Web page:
It seems like a perfect scenario: You, as a homeowner, need a few extra hundred dollars and there are thousands of people on the internet who would like to pay you for the “experience” of staying at your house instead of a hotel. Or you have all that space in the basement and think that renting it out to a stranger is an easy way to cover half the mortgage this month.
Proceed with caution because you are about to enter into a landlord/tenant relationship, even with a gesture as simple as a handshake or clicking “Accept.”
A lease agreement is any contract where one person (the Landlord) gives another person (the Tenant) temporary possession and use of real property and in return, the Tenant agrees to return possession of the property to the Landlord in the future. In simpler terms, the Landlord rents a dwelling to the Tenant for a specific period of time — e.g., one day, one week, one month.
The general public is most familiar with a standard lease agreement whereby the Landlord rents an apartment to the Tenant. These lease agreements are usually several pages long and contain many conditions, including:
- Rent is X dollars per month
- Tenant pays utilities
- Tenant pays a security deposit and the Landlord gets to keep the security deposit if the Tenant breaches (violates) the lease
- The landlord agrees to maintain the apartment in a livable condition
- No pets, unless those pets are fish, but absolutely no sharks
With a standard lease agreement, if the Tenant breaches the lease, the Landlord can post a three-day notice that the Landlord intends to evict the Tenant. This notice can be posted on the door of the residence or delivered by a process server or sheriff. If the Tenant does not move out, the Landlord can start the eviction process in court and get a judgment to reclaim the property within a few weeks of posting the notice.
However, if a person lists her home or apartment with an online marketplace enabling others to rent for a short vacation, it is unlikely that person and the jet-setting frugal traveler will enter into a written lease agreement. While those first few days may seem like something out of a television commercial, with everyone sharing stories of their hometowns and local cuisine, the world traveler may end up being a squatter who just won’t leave. Just what every master of the domain wants – another person to eat all the food without buying groceries, leave dirty dishes, and clothes lying around without picking them up, and watching stupid movies that mess with the Netflix algorithm for the next few months.
That’s right. Without a lease agreement that sets the rules for eviction, the homeowner has to follow the rules set out by statute. In North Dakota, the homeowner would have to give the squatter a thirty-day notice instead of the three required by a lease. If the squatter hasn’t moved out after thirty days (and really, why would you leave free food and Netflix?), the homeowner has to prepare a summons and complaint, hire a process server to serve the summons and complaint on the squatter, file the summons, complaint, and proof of service with the court, secure a court date for an eviction hearing, and show up to the court to explain to the judge why the squatter is violating an unwritten lease agreement.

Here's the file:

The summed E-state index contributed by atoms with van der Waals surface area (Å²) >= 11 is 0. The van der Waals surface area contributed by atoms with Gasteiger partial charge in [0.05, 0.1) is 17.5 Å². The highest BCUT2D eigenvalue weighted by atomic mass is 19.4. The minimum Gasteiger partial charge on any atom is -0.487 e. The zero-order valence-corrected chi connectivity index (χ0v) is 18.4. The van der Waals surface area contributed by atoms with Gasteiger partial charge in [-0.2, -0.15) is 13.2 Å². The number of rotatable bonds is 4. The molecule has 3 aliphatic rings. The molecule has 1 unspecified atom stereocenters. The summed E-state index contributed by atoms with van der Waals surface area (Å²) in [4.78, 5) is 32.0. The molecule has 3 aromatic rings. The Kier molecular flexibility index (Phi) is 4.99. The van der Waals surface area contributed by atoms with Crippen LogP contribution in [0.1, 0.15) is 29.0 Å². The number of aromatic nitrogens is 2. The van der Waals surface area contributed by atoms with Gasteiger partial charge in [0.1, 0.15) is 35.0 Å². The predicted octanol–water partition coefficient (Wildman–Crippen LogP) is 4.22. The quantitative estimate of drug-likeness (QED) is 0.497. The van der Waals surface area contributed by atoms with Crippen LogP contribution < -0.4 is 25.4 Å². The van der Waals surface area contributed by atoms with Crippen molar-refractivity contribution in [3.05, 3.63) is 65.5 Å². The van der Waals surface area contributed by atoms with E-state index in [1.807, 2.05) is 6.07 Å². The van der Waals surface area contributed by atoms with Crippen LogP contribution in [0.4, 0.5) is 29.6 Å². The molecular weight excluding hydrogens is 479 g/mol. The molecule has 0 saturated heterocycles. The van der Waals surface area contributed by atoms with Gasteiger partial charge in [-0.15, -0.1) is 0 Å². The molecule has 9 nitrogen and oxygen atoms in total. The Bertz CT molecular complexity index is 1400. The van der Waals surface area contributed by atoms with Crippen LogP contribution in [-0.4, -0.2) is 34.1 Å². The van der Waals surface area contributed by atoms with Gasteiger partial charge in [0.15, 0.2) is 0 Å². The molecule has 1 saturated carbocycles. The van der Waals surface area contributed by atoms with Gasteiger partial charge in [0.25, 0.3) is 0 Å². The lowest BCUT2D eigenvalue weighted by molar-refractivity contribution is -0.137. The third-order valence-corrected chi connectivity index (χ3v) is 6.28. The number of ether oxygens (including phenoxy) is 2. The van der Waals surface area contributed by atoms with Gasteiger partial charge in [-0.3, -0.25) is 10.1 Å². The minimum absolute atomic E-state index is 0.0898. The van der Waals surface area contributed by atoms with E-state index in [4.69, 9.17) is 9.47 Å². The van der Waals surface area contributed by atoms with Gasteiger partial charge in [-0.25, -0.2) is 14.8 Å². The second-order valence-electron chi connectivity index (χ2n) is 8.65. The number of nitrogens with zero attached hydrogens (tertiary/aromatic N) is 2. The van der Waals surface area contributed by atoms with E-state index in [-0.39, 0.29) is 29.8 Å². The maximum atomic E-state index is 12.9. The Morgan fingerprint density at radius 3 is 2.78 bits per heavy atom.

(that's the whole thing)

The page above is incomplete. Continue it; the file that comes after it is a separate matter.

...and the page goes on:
Here are more potential problems with short-term rentals:
- The practice may violate a local ordinance
- Your mortgage company may seek to foreclose for violating a material term of the mortgage lending agreement
- Your condo association may prohibit unvetted guests
- Your lease agreement may prohibit subleasing to another person
- You may attract the interest of the IRS
There are success stories right here in the Fargo/Moorhead area with people who love the experience. But for those of you who enjoy the privacy of your own home and want unwanted guests to leave when you ask, and not when ordered by the court, you should think very seriously about allowing strangers into your home on short-term rentals. That quick hundred bucks you were hoping to make to help cover an unexpected car repair just turned into a thousand-dollar court experience.
I am one of the real estate attorneys at SW&L. If you have questions about lease agreements, landlord/tenant issues, or your general property rights, call 701-297-2890 to reach our Real Estate Team or send us an email below.
The information contained in this article and on this website is for informational purposes only and not for the purpose of providing legal advice. You should contact an attorney to obtain advice with respect to any particular issue or problem.